Finally, brothers, whatever is true, whatever is honorable, whatever is just, whatever is pure, whatever is lovely, whatever is commendable, if there is any excellence, if there is anything worthy of praise, think about these things.—Philippians 4:8
As Christian preppers we live an alternative to the culture around us. We are often uncomfortably aware of the wider culture’s failings—its shallowness, unsustainability, injustice, lack of faith. As we deepen community with our neighbors and live as our brothers’ keepers we are confronted by the terrible ways in which these widespread failings harm particular people. As we live closer to the land we also become more intensely aware of ecological problems, from immediate struggles with drought, flood and disease to longer-term threats of aquifer depletion, pollution and climate change.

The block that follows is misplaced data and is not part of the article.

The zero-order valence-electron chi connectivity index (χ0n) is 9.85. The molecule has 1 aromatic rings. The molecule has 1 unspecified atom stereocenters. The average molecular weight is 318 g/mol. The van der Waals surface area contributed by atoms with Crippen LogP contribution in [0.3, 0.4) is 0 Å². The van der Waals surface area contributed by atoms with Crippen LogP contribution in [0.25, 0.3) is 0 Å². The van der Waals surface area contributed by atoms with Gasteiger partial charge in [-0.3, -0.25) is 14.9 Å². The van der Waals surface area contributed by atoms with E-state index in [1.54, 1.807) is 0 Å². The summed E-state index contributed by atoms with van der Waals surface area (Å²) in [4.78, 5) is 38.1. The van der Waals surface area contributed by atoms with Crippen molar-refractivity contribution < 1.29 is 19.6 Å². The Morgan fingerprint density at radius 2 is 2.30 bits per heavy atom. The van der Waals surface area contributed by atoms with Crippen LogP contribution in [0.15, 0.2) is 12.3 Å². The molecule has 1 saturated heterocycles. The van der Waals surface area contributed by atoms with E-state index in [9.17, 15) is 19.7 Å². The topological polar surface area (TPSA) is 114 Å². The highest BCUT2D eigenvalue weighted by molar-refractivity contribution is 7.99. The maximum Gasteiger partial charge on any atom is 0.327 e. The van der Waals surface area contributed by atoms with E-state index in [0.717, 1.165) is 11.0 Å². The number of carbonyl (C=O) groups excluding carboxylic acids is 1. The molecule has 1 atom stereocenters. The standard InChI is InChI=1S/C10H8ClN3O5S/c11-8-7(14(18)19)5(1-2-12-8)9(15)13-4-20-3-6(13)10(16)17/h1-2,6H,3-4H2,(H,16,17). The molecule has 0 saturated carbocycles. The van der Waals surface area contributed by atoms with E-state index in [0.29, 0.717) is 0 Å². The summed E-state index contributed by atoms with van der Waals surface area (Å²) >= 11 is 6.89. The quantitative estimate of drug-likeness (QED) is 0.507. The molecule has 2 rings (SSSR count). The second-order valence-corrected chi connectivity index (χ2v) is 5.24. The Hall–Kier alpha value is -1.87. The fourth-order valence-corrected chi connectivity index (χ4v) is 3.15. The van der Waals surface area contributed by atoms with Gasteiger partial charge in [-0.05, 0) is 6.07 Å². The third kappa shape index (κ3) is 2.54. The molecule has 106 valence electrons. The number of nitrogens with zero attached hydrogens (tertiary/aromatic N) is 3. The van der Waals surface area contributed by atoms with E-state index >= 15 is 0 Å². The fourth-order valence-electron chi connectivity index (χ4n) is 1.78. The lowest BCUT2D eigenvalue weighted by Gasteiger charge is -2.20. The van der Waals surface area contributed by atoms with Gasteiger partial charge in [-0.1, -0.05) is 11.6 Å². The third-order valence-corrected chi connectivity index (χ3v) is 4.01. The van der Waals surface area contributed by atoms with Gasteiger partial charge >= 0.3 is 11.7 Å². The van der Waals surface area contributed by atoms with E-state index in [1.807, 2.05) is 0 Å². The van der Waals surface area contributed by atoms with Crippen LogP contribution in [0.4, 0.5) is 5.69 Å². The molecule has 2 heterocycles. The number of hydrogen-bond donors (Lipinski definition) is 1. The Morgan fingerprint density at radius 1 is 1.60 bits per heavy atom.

These problems are real. We have to acknowledge them. We have to shape our lives in a way that doesn’t contribute to these problems and that does give us resilience to deal with them. But in order not to succumb to bitterness and burnout, we need to remember that these harsh realities are not the ultimate reality, that these painful truths are not the whole truth.
We need to pay attention to the things that are honorable, just, lovely and pure. We need to take time to notice and give thanks for the beauty of the created world, to look at the sky, to savor wild berries and garden produce, to listen to the birds and smell the freshness after rain. We need to see the kindness and courage of our neighbors as well as their brokenness. We need to be sensitive to God’s spirit at work in us and to remember the times when we were faithful to that spirit, as well as repenting the times when we were not. We need to remember the slow and patient work of God, in our souls and in the world, that heals the sick and brings the dead to new life. In order to know and bear the world’s sorrow responsibly, we need to be supported by the joy of God.